Can I Switch Doctors While Pursuing a Personal Injury Case?

No matter how substantial or long-lasting your accident-related injuries are, seeking immediate medical care for them and following all instructions provided by your physician(s) is crucial to protecting your future prospects. Not only is it the best way to make sure you will heal from your injuries as quickly and completely as possible, it is also essential to preserving your right to pursue civil compensation from the party responsible for your accident.

However, for one reason or other, it is not uncommon for personal injury victims to want to switch doctors while pursuing a personal injury case, a move which can have significant impact on how your claim proceeds and ultimately concludes depending on the circumstances. While it is still always best to discuss your plans with a qualified personal injury attorney before making any binding decisions, here are a few things to know in advance about the effect that changing physicians could have on personal injury litigation.

Possible Impacts of Changing Treatment Plans During Litigation

Changing doctors while a personal injury claim is ongoing is not always a bad thing—in fact, it can sometimes be a necessary move to ensure you receive the best possible care, especially if the first doctor you seek treatment from does not take your injuries seriously or does not provide the high-quality care you deserve. However, the biggest risk by far associated with this kind of move is the possibility that your insurance company will disagree with you that switching doctors was medically necessary.

When insurance companies review accident claims, they generally look for any reason available to minimize their own financial liability to a policyholder, since keeping premium payments without giving money back to injured people is how these companies make profits. Accordingly, they often challenge the assertions of injured people that their injuries are really as bad as they say they are, or that they need alternative—and possibly more expensive—medical care to fully recover from them.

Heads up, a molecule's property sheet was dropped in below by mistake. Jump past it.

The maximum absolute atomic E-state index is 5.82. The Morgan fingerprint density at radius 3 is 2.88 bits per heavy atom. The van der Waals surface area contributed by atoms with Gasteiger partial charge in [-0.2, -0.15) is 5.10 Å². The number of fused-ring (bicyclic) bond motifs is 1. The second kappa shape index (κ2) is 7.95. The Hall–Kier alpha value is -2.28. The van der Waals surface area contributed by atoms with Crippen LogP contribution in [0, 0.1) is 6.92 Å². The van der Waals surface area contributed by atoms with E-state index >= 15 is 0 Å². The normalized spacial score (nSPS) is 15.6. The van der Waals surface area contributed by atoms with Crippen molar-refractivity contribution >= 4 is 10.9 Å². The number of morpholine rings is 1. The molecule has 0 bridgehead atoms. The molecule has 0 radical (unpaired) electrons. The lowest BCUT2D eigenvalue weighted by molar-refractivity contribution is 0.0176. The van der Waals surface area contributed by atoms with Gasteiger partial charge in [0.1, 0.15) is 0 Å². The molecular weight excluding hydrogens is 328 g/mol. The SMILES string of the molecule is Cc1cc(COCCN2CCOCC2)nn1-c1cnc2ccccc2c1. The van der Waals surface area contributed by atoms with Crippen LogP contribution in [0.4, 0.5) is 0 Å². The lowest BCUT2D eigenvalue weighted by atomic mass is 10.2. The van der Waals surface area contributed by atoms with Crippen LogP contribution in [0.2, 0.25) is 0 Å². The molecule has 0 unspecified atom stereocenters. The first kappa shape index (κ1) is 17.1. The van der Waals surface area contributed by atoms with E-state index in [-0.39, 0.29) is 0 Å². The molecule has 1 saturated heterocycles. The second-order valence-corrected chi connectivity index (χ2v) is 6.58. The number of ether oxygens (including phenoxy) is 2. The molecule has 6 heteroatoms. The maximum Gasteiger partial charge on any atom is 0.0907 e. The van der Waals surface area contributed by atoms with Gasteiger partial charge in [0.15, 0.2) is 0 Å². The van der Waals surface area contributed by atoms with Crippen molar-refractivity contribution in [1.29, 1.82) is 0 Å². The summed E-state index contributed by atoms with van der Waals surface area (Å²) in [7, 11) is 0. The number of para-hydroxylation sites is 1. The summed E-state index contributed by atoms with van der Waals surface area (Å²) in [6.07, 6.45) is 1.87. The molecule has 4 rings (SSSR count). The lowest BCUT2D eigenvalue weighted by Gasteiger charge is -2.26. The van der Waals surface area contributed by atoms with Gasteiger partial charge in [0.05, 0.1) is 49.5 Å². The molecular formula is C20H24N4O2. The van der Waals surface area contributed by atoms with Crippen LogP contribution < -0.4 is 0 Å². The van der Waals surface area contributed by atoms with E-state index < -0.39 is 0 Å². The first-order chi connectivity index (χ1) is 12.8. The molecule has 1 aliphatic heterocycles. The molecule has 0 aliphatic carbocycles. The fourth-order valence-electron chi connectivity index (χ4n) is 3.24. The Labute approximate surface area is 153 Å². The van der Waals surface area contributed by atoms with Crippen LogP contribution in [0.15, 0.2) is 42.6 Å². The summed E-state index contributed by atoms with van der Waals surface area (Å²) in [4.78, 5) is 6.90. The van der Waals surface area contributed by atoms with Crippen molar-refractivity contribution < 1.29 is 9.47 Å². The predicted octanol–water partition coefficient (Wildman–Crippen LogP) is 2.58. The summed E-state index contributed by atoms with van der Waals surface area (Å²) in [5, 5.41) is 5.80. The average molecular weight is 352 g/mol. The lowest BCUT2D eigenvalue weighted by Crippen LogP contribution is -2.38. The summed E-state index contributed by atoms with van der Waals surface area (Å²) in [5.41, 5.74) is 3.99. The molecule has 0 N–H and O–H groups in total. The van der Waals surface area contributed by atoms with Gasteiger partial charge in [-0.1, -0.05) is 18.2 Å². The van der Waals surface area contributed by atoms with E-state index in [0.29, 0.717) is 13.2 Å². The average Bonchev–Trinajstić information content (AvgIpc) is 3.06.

So, if you just want to switch doctors because you would prefer a different physician or want to increase the value of your eventual payout, you should definitely talk things over with your legal counsel first. While it is not impossible to build a case arguing that seeing a specialist or switching primary care physicians is a necessary expense for an insurance provider to cover, it is far from guaranteed that you and your insurer will see this matter in the same way.

What If a Doctor Recommends Alternative Care?

Importantly, switching doctors during a personal injury case by your own volition is very different from switching doctors because another physician recommended that you do so. For example, if basic chiropractic treatment does not resolve lingering back pain stemming from a car wreck, the chiropractor might refer that patient to a specialist or even recommend corrective surgery.

Rather than potentially being an unnecessary change in treatment, following this kind of recommendation from a doctor or specialist could be a key part of achieving maximum physical recovery. That being said, your insurance company might still contest the notion that this kind of treatment was medically necessary, so it can still help to have skilled legal representation advocating on your behalf.